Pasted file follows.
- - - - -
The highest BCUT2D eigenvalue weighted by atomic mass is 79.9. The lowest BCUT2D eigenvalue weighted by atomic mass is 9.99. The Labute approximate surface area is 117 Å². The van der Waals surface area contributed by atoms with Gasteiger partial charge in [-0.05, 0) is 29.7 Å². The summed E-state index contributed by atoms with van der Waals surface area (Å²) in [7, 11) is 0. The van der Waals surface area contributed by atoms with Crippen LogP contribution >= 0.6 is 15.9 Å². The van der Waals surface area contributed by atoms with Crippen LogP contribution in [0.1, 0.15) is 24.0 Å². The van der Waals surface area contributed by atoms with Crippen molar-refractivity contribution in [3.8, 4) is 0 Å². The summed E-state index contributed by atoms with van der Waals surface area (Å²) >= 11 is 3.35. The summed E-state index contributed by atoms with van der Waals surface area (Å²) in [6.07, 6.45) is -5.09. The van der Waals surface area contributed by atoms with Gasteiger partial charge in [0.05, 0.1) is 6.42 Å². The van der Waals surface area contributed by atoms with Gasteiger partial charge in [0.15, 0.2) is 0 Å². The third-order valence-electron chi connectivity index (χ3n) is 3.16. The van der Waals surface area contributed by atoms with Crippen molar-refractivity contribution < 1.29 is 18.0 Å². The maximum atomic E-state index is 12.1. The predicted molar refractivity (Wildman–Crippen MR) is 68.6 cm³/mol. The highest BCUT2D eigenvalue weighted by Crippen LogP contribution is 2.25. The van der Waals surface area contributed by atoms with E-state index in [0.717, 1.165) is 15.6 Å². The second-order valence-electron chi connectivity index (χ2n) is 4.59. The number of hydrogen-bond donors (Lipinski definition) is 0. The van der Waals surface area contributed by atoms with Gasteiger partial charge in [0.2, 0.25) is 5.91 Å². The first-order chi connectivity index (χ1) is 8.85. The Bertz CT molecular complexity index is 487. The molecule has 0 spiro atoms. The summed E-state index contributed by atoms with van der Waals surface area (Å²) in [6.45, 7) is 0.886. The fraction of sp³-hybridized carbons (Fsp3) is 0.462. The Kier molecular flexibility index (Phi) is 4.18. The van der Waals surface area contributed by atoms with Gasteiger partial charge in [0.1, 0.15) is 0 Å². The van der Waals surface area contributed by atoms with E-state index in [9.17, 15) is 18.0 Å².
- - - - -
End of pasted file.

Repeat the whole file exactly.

The highest BCUT2D eigenvalue weighted by atomic mass is 79.9. The lowest BCUT2D eigenvalue weighted by atomic mass is 9.99. The Labute approximate surface area is 117 Å². The van der Waals surface area contributed by atoms with Gasteiger partial charge in [-0.05, 0) is 29.7 Å². The summed E-state index contributed by atoms with van der Waals surface area (Å²) in [7, 11) is 0. The van der Waals surface area contributed by atoms with Crippen LogP contribution >= 0.6 is 15.9 Å². The van der Waals surface area contributed by atoms with Crippen LogP contribution in [0.1, 0.15) is 24.0 Å². The van der Waals surface area contributed by atoms with Crippen molar-refractivity contribution in [3.8, 4) is 0 Å². The summed E-state index contributed by atoms with van der Waals surface area (Å²) >= 11 is 3.35. The summed E-state index contributed by atoms with van der Waals surface area (Å²) in [6.07, 6.45) is -5.09. The van der Waals surface area contributed by atoms with Gasteiger partial charge in [0.05, 0.1) is 6.42 Å². The van der Waals surface area contributed by atoms with Gasteiger partial charge in [0.15, 0.2) is 0 Å². The third-order valence-electron chi connectivity index (χ3n) is 3.16. The van der Waals surface area contributed by atoms with Crippen molar-refractivity contribution < 1.29 is 18.0 Å². The maximum atomic E-state index is 12.1. The predicted molar refractivity (Wildman–Crippen MR) is 68.6 cm³/mol. The highest BCUT2D eigenvalue weighted by Crippen LogP contribution is 2.25. The van der Waals surface area contributed by atoms with E-state index in [0.717, 1.165) is 15.6 Å². The second-order valence-electron chi connectivity index (χ2n) is 4.59. The number of hydrogen-bond donors (Lipinski definition) is 0. The van der Waals surface area contributed by atoms with Gasteiger partial charge in [0.2, 0.25) is 5.91 Å². The first-order chi connectivity index (χ1) is 8.85. The Bertz CT molecular complexity index is 487. The molecule has 0 spiro atoms. The summed E-state index contributed by atoms with van der Waals surface area (Å²) in [6.45, 7) is 0.886. The fraction of sp³-hybridized carbons (Fsp3) is 0.462. The Kier molecular flexibility index (Phi) is 4.18. The van der Waals surface area contributed by atoms with Gasteiger partial charge in [0.1, 0.15) is 0 Å². The van der Waals surface area contributed by atoms with E-state index in [9.17, 15) is 18.0 Å².